In April 2023, Infoblox disclosed the discovery of Decoy Dog, a malware toolkit that uses the domain name system (DNS) to communicate. Since then, we have continued our investigation and have gained valuable insights into Decoy Dog’s capabilities and the behaviors of many of its controller domains in the wild. What we found is alarming and mysterious. This article provides a brief overview of our conclusions. Get the full report, including our Decoy Dog YARA rule, here and read the original paper here.
What is Decoy Dog?
Decoy Dog uses DNS to perform command and control (C2). Infoblox was able to discover the malware through anomaly detection algorithms at our BloxOne Threat Defense resolvers. Decoy Dog is based on Pupy, an open-source remote access trojan (RAT), but is far more sophisticated than the pen tester’s tool. Infoblox is currently tracking 21 Decoy Dog controller domains and is actively monitoring DNS for more; these domains appear to be under the control of at least three actors. Throughout this article we use the term Pupy to specifically refer to the Pupy DNS C2 component.
Decoy Dog traffic has increasingly been observed at Infoblox resolvers over the past 12 months. While this traffic looks like Pupy, there are significant differences. It contains new commands and communication protocols, advanced mechanisms to avoid disruption of communications links between the clients and server, and significant rewrites of core communication modules. Surprisingly, Decoy Dog was only detected through its DNS traffic and no victims have yet been identified, adding to the mystery of this malware.
Decoy Dog Activity
The first Decoy Dog controller observed was cbox4.ignorelist[.]com. It became operational in late March to early April of 2022. Shortly after that, a second controller, claudfront[.]net, came online in May 2022 with a different set of characteristics, indicating that it may be operated by a different threat actor. A third controller domain, allowlisted[.]net, was registered in July 2022, but was strategically aged and didn’t become active until September 2022. It shares many similarities with claudfront[.]net, leading us to believe that they are likely operated by the same actor. Two more controllers, hsps[.]cc and ads-tm-glb[.]click, were later created with a similar set of characteristics that were distinct from previous controllers, indicating a third threat actor had also started using Decoy Dog.
Infoblox is tracking other Decoy Dog domains beyond these we mentioned; those may be operated by additional actors. The past six months have shown a steady rise in registrations of domains that are used as Decoy Dog controllers; some of them were registered immediately following Infoblox’s initial disclosure on LinkedIn (see Figure 1).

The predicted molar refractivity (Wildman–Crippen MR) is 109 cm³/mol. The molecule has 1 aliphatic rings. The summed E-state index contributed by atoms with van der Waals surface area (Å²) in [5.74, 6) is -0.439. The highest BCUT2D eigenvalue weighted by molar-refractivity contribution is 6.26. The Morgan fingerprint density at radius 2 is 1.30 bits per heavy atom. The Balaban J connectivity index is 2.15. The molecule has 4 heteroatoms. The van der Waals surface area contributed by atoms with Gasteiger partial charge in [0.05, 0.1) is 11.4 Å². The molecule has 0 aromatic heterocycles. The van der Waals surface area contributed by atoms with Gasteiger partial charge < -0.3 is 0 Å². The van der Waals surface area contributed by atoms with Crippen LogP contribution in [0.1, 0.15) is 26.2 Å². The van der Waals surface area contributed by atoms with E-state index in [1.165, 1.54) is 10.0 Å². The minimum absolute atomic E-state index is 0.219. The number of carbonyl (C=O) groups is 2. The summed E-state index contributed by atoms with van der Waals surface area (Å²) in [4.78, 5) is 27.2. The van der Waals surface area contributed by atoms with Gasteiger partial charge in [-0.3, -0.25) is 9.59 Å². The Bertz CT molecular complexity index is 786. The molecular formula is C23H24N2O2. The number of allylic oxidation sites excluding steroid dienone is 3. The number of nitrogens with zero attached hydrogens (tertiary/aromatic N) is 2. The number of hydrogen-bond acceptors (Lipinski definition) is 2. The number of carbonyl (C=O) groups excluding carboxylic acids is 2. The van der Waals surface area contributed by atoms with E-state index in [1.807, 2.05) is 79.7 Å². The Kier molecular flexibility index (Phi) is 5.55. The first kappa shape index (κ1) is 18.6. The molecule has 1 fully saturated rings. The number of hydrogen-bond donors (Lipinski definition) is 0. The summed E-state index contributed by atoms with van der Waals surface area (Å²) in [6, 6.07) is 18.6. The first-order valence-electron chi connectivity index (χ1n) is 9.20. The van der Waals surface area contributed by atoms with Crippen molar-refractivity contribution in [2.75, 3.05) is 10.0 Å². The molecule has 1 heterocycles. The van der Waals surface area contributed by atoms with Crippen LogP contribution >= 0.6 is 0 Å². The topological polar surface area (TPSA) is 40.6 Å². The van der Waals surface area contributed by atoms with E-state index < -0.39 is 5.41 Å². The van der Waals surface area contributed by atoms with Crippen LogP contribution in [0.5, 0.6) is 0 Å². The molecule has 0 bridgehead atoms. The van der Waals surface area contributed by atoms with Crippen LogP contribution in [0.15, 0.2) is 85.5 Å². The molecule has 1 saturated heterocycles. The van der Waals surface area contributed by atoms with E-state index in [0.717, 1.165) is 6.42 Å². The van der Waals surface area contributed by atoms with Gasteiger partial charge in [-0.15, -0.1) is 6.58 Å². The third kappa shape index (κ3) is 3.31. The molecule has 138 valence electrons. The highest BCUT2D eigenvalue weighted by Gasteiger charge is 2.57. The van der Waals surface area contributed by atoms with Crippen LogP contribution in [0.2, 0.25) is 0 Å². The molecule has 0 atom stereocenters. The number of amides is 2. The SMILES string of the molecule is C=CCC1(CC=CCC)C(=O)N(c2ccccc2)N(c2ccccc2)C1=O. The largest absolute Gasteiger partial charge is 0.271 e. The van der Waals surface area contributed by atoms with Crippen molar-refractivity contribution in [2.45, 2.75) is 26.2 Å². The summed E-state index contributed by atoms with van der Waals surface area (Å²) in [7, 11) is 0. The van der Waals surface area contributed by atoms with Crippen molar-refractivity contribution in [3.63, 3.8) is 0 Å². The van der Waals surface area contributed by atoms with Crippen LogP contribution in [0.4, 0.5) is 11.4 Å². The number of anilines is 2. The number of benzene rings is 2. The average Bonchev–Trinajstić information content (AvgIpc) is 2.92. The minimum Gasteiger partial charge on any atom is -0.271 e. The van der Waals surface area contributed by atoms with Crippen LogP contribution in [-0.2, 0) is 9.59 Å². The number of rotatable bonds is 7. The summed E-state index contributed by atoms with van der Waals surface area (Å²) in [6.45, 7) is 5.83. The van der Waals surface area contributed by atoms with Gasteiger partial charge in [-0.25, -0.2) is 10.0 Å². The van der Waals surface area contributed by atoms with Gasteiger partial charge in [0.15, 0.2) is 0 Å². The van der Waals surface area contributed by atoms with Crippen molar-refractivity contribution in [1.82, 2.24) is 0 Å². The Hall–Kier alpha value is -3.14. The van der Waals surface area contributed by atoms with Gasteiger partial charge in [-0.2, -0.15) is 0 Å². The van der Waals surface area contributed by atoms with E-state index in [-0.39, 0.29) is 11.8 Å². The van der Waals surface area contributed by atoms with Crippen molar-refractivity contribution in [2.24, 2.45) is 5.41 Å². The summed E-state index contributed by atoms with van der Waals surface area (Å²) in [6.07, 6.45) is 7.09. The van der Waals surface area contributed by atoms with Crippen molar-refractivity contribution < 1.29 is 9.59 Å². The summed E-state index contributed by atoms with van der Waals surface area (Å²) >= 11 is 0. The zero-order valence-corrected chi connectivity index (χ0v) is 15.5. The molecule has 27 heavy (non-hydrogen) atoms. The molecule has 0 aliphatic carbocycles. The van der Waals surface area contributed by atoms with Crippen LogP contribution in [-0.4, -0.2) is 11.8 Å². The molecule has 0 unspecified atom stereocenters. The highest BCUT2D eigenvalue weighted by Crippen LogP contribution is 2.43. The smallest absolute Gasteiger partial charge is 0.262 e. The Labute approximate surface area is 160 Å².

Figure 1. Domain registration dates for known Decoy Dog controllers are shown. Domains with the same presumed actor share a color.
Infoblox created a statistical algorithm to estimate the number of active clients at any time, based on DNS queries. Figure 2 shows this for some of the most active Decoy Dog controller domains dating back to March 2022. The controller with the highest volume to date, cbox4.ignorelist[.]com, was deactivated shortly after our initial disclosure of domains on LinkedIn. We also designed algorithms to determine that others, such as hsps[.]cc and ads-tm-glb[.]click, moved their clients to new domains, nsdps[.]cc and j2update[.]cc, respectively. These new controllers are now geofenced and only respond to requests from specific regions, including Russia. Lastly, the two controllers claudfront[.]net and allowlisted[.]net, both hosted on Russian service providers, continued their operations after the publication of our report, but did make a change to the response for “ping” domain queries.
Figure 2. The number of active clients for some of the most active Decoy Dog controller domains over time; note the changes following Infoblox’s disclosure on LinkedIn (blue line) and our release of the full paper (red line). Vertical axes between controllers are not to scale.
Pupy and Decoy Dog Inner Workings
Since April, we have continued to investigate how Decoy Dog differed from Pupy. To better understand Pupy, we deployed our own instance of its C2 server on the Internet. With access to its source code and an active C2 server for testing, we were able to deconstruct its DNS communication protocol and analyze how it works. From there we created a number of DNS signatures to detect new Decoy Dog controllers.